August of 1986 saw not one, not two but three Transformers comics published. Two I've reviewed already, #23 (Decepticon Graffiti!) and Transformers Universe #1 (as part of my review of the whole miniseries). That brings us to #3.
The summer of 1986 saw the release of the first Transformers Movie. Naturally, to capitalize on the publicity and interest surrounding it, there was a comic book adaptation. This three-issue miniseries was written (well, adapted) by Ralph Macchio, who also wrote the first issue of the Marvel Transformers G1 comic. Art is by Don Perlin, inks by Ian Akin & Brian Garvey, colors by Nel Yomtov, and letters by Janice Chiang. The editor of record was Bob Budiansky, ensuring that he was at least aware of the material to inform his run on the ongoing.
An aside: some 20 years later, Bob would revisit this material again when he scripted IDW's Transformers: The Animated Movie adaptation with the incomparable Don Figureroa. That one was much more faithful, featured beautiful art AND added a two-page spread showing the gestalts at The Ark during the battle for Autobot City. Well worth checking out.
But back to the matter at hand. I can't imagine that anyone reading this blog is unfamiliar with the story of The Transformers: The Movie. Still, it's worth highlighting some differences. With only 70 pages to work with, Macchio had to truncate many memorable sequences. The attack on Autobot city, the first confrontation between Kup, Hot Rod and the Sharkticons, the Junkion attack on the Autobots, the Autobots strugle against Unicron's internal defenses, the Decepticon attack on the shuttle, all excised or cut extremely short.
Some key characters got very little time to shine - Kup and Blurr were both reduced to mere background ciphers, with Blurr getting only one panel of dialogue. Prime and Megatron battled without interference from Hot Rod. Grimlock wound up with Kup and Hot Rod on Quintessa. Oh, and Galvatron goes out of his way to make sure all the Decepticons KNOW that he used to be Megatron in typical awkward-comic introductory style.
Also, this comic was probably created from early materials. Many early movie ideas and designs were used. Unicron dissolves planets with gas before consuming them, instead of mechanically breaking them apart. Spike has a different space suit design instead of his Exo-Suit. The planet Junkion is fitted with large rocket boosters, making Wreck-Gar's line about the Junkion planet being a 'sleek, sexy import with turbo handling' make a lot more sense. The character designs for most of the characters are earlier versions, many of which featured in The Ark book. The Matrix is a different design as well. Instead of running for a ship, Kranix himself transforms into a space ship. Rather than get shot down by Decepticons, the Quintessons themselves bring down Hot Rod's shuttle with some kind of giant mechanical claw. Ultra Magnus gets quartered by Sweeps with energy beams, an awesome scene. There is no battle for Decepticon leadership within Astrotrain. That's a good smattering of the differences, though by no means is it a comprehensive list.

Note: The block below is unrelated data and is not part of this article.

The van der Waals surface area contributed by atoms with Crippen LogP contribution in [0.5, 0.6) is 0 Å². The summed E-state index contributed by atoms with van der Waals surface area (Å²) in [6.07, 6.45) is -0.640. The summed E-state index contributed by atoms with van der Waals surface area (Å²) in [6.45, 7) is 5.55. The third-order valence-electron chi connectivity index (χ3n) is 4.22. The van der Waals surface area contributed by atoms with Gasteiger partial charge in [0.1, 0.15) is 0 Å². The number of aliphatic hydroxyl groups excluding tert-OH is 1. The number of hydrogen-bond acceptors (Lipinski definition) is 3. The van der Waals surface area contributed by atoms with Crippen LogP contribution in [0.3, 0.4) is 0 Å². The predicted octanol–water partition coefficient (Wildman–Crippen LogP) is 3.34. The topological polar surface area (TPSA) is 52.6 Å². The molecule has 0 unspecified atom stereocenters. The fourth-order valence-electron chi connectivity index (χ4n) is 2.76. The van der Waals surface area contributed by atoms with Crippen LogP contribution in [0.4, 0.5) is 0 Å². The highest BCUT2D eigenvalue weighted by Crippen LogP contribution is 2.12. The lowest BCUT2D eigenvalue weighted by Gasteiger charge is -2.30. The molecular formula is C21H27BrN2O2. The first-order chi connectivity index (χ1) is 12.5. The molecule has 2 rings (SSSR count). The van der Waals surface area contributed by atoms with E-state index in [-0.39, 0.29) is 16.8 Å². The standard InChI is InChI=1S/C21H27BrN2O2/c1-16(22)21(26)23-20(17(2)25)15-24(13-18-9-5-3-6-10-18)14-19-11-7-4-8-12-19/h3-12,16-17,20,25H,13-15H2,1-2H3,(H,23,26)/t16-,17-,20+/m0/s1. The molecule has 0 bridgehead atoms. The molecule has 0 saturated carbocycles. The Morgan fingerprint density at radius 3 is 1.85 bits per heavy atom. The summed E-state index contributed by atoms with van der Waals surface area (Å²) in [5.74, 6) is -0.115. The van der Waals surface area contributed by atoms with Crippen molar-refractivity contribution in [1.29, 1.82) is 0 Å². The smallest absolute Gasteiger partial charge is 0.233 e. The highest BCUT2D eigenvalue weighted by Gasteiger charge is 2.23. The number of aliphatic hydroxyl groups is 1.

It's interesting to think about the intended audience for this book, readers of the Marvel Transformers series. The idea of Optimus as a Matrix carrier is familiar to comic book readers, making this aspect of the plot somewhat less jarring. Of course, it wasn't thought of as something corporeal, but even that tracks well with Megatron's assertion that the Matrix died with Prime.
Overall, what can one expect from these three issues? Competent Perlin artwork, not much of which stands out. The story itself doesn't hang together much - the characters get shuttled from place to place in an almost random manner, without the frenetic energy that animation can provide. It doesn't really stand on its own.
So, is it worth checking out at all? I'd say yes, if only to get some insight into some early designs and concepts from the movie. Certain scenes and lines in the theatrical release make more sense when one keeps the earlier ideas represented by this book in mind. Why would Ultra Magnus break into pieces from laser bursts? The quartering makes more sense. Why would Wreck-Gar say the Junkion planet was a ship? Well, originally it was supposed to be.
But as a stand-alone comic read, I can't in good conscience recommend these issues. They actually have been collected together in the UK as a winter special with a card cover. I'd be interested in picking it up if I ever stumbled across it. They haven't been released in the US since their original publications.